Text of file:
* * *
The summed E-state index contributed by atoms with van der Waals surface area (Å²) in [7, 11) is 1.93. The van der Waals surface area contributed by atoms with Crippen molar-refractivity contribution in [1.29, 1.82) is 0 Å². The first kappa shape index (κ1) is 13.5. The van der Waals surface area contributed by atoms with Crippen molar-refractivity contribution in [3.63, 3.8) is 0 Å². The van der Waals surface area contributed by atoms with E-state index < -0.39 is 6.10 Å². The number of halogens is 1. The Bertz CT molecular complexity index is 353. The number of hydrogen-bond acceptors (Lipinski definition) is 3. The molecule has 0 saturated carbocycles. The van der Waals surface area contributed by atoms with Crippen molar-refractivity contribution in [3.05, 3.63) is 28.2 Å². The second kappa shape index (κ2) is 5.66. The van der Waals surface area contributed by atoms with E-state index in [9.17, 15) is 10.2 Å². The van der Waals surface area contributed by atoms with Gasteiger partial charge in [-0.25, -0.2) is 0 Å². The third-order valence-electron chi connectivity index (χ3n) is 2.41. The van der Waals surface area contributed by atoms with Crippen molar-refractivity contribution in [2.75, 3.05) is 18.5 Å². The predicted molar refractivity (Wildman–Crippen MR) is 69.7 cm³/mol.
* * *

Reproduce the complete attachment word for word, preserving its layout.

The summed E-state index contributed by atoms with van der Waals surface area (Å²) in [7, 11) is 1.93. The van der Waals surface area contributed by atoms with Crippen molar-refractivity contribution in [1.29, 1.82) is 0 Å². The first kappa shape index (κ1) is 13.5. The van der Waals surface area contributed by atoms with Crippen molar-refractivity contribution in [3.63, 3.8) is 0 Å². The van der Waals surface area contributed by atoms with E-state index < -0.39 is 6.10 Å². The number of halogens is 1. The Bertz CT molecular complexity index is 353. The number of hydrogen-bond acceptors (Lipinski definition) is 3. The molecule has 0 saturated carbocycles. The van der Waals surface area contributed by atoms with Crippen molar-refractivity contribution in [3.05, 3.63) is 28.2 Å². The second kappa shape index (κ2) is 5.66. The van der Waals surface area contributed by atoms with E-state index in [9.17, 15) is 10.2 Å². The van der Waals surface area contributed by atoms with Gasteiger partial charge in [-0.25, -0.2) is 0 Å². The third-order valence-electron chi connectivity index (χ3n) is 2.41. The van der Waals surface area contributed by atoms with Crippen molar-refractivity contribution in [2.75, 3.05) is 18.5 Å². The predicted molar refractivity (Wildman–Crippen MR) is 69.7 cm³/mol.